Concurrent lymph node involvement was not found to be prognostic in our study. Splenic MZL is considered an indolent lymphoma, indicating a slow disease progression, and this may explain why lymph node involvement did not affect prognosis.[2, 5, 7] The dogs with lymph node involvement (n = 6) survived longer than those without lymph node involvement (n = 23), but this may be due to small sample size. Additional studies would be required to determine whether prognosis is affected by concurrent lymph node involvement and whether adjuvant chemotherapy is beneficial in this subset of patients.

The definitive diagnosis of MZL requires architectural assessment and hence histopathology. As such, MZL cannot be diagnosed by cytology. Thirteen of the 29 dogs that underwent splenectomy had fine-needle aspiration cytology performed on a splenic mass. A diagnosis of lymphoma was made in only 3 of these dogs. On cytology, MZL is described as having an immature cell morphology with rare mitoses observed.[7] Cytological diagnosis may be confused with high-grade lymphoma or confounded by concurrent disease or concurrent reactive hyperplasia. Lack of awareness of this lymphoma type also may confound cytological diagnosis. Our findings suggest that, as with other indolent lymphomas, diagnosis is challenging using cytology alone, and histopathology ultimately is required for a definitive diagnosis.

Lymphocytosis was present in 1 dog, suggesting that, in contrast to humans, a leukemic phase is rare in dogs, although this was the only dog that had molecular clonality assessment of peripheral blood, and no dogs in this study underwent bone marrow evaluation. The lymphocytosis in this dog resolved after splenectomy, and although this dog was euthanized 7 month postsplenectomy owing to progression of chronic renal failure and dynamic airway collapse, the lymphocytosis did not recur and there was no evidence of lymphoma at necropsy. In contrast, human splenic MZL is characterized by splenomegaly and lymphocytosis in up to 75% of patients, with bone marrow infiltration in most patients.[2-4, 13, 15]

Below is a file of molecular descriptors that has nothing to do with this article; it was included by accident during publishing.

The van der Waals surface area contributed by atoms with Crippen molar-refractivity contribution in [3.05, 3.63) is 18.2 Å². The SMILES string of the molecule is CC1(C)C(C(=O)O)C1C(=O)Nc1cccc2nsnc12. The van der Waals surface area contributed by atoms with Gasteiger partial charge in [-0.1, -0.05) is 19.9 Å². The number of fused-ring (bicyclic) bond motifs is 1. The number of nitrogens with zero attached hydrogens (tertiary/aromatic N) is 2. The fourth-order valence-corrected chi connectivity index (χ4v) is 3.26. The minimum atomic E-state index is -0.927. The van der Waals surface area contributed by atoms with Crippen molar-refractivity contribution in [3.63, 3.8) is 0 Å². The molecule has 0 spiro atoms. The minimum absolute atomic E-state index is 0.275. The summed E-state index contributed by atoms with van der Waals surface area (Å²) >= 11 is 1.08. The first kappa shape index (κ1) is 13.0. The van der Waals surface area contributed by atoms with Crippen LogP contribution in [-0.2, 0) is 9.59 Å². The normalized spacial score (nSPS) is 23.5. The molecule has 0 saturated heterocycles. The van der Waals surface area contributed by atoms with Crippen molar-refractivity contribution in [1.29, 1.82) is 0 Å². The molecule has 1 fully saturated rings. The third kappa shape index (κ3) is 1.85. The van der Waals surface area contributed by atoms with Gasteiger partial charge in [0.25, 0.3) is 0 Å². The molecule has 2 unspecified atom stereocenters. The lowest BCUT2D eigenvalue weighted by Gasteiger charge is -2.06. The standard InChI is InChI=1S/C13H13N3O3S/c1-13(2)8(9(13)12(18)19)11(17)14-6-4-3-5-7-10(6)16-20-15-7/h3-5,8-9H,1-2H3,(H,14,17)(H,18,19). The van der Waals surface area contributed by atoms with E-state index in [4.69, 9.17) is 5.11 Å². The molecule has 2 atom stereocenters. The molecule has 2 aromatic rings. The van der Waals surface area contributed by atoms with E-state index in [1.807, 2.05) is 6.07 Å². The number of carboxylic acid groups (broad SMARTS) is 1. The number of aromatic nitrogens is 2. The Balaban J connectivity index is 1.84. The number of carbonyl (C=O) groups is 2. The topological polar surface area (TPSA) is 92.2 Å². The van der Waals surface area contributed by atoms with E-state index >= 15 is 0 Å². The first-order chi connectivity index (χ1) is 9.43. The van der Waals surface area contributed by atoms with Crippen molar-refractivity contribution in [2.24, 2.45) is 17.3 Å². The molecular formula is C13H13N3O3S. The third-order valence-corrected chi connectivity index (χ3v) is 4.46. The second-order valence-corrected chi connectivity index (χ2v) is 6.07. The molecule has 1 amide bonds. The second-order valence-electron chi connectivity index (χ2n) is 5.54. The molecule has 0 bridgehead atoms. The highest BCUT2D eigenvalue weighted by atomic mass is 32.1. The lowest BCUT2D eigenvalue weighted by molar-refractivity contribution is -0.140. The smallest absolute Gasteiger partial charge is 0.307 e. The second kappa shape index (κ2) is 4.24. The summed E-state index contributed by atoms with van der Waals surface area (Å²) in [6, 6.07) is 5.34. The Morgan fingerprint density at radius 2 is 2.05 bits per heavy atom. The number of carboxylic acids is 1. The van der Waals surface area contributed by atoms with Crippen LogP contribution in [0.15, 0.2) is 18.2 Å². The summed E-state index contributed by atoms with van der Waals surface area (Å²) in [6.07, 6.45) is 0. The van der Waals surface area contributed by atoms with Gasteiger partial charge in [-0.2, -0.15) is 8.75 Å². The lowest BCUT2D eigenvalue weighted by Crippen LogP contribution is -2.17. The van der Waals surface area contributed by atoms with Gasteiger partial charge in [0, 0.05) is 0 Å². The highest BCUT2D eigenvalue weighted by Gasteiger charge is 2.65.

Later development of high-grade multicentric lymphoma was observed in only 1 dog. This dog's high-grade lymphoma was resistant to various chemotherapeutics, and the dog was euthanized 122 days later. This dog also had been treated previously with prednisone, vinblastine, and CCNU for a mast cell tumor, which may have contributed to chemoresistance. It is unknown whether this dog developed de novo lymphoma or transformation of MZL because of lack of confirmation with matched molecular clonality assessment. Transformation of MZL to large B-cell lymphoma, mostly in peripheral lymph nodes, has been reported in humans, and although the true incidence is unknown, it is thought to be low.[16, 17]

Limitations of this study include its retrospective design. Survival times are likely underestimated because dogs were considered to be dead of MZL if necropsy was not performed to determine the cause of death. Only 2 of 20 dogs that had splenectomy and subsequently died were necropsied. Additionally, because of the retrospective design, 2 cases were lost to follow-up.

In conclusion, the results of this study suggest that splenic MZL carries a favorable prognosis in dogs treated with splenectomy alone. Many dogs are asymptomatic, which may predict a better prognosis. The diagnosis of splenic MZL can be challenging and ultimately requires histopathology with immunohistochemistry and molecular clonality assessment for definitive confirmation.

Acknowledgments

  1. Top of page
  2. Abstract
  3. Materials and Methods
  4. Results
  5. Discussion
  6. Acknowledgments
  7. References

Funded by the Center for Companion Animal Health, University of California-Davis, Davis, CA.

Conflict of Interest: Authors disclose no conflict of interest.

Footnotes
  1. 1

    HM57, Dako, Carpinteria, CA

  2. 2

    RB-9013, Lab Vision Corp, Kalamazoo, MI

  3. 3

    CD3-12, Serotec, Oxford, UK

  4. 4

    L-asparaginase, Lundbeck, Deerfield, IL

References

  1. Top of page
  2. Abstract
  3. Materials and Methods
  4. Results
  5. Discussion
  6. Acknowledgments
  7. References